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Just this site alone would make them millionaires
January 11, 2007 9:20 AM   Subscribe

Reputation Defender It was only a matter of time before someone came up with THIS business plan.
posted by konolia (62 comments total) 2 users marked this as a favorite

 
Next, we DESTROY.

I'd like to hear how they plan on removing data from professional review websites and online news sources.
posted by null terminated at 9:24 AM on January 11, 2007


Finally! Now all the emo kids on myspace will know who I am and what I'm about.
posted by clovis at 9:24 AM on January 11, 2007


hey, HEY!! ... you guys better watch what you say about them ... they DESTROY
posted by pyramid termite at 9:25 AM on January 11, 2007 [1 favorite]


Can they destroy the part of my mom's brain that found my blog? I'd pay for that.
posted by Cyrano at 9:28 AM on January 11, 2007


Reputation Defender in "action".
posted by Horace Rumpole at 9:31 AM on January 11, 2007


The ferret dog ate the baby's toes.
posted by jimmythefish at 9:32 AM on January 11, 2007


That's pretty rough when you get told to eat dicks right out the gate.
posted by The Straightener at 9:36 AM on January 11, 2007


Will they protect me from myself and DESTROY all the asinine comments I've littered this place with?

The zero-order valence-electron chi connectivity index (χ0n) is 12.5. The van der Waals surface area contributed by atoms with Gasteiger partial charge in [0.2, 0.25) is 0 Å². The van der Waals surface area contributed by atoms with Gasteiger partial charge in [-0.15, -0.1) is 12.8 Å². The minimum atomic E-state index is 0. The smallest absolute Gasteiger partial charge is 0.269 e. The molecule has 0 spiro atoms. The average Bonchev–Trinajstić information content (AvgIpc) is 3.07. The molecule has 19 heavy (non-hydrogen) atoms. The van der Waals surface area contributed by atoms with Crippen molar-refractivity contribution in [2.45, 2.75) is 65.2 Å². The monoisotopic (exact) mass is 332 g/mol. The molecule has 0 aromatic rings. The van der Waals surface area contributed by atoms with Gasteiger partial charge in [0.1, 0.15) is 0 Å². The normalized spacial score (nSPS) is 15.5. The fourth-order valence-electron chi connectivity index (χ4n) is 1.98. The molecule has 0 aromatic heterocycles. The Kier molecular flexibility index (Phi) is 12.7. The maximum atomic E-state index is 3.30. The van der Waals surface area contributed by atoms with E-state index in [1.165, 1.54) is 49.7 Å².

posted by sonofslim at 9:38 AM on January 11, 2007


new improved reputation defender - they not only DESTROY but they EAT DICKS, too
posted by pyramid termite at 9:39 AM on January 11, 2007


Client from hell? Goatse guy.
posted by found missing at 9:42 AM on January 11, 2007 [3 favorites]


They could retire on the revenue they could make just by cleaning up MeFi threads.

Seriously though, they use tools to destroy information held on other people's sites? How is that not hacking?

Does this mean I can make money by partnering with them, writing inflammatory stuff about people and then splitting the charge to remove it?
posted by fenriq at 9:45 AM on January 11, 2007


Do you think perhaps Michael Fertik was maybe inspired a little bit by the way he looks here and here?
posted by Partial Law at 9:50 AM on January 11, 2007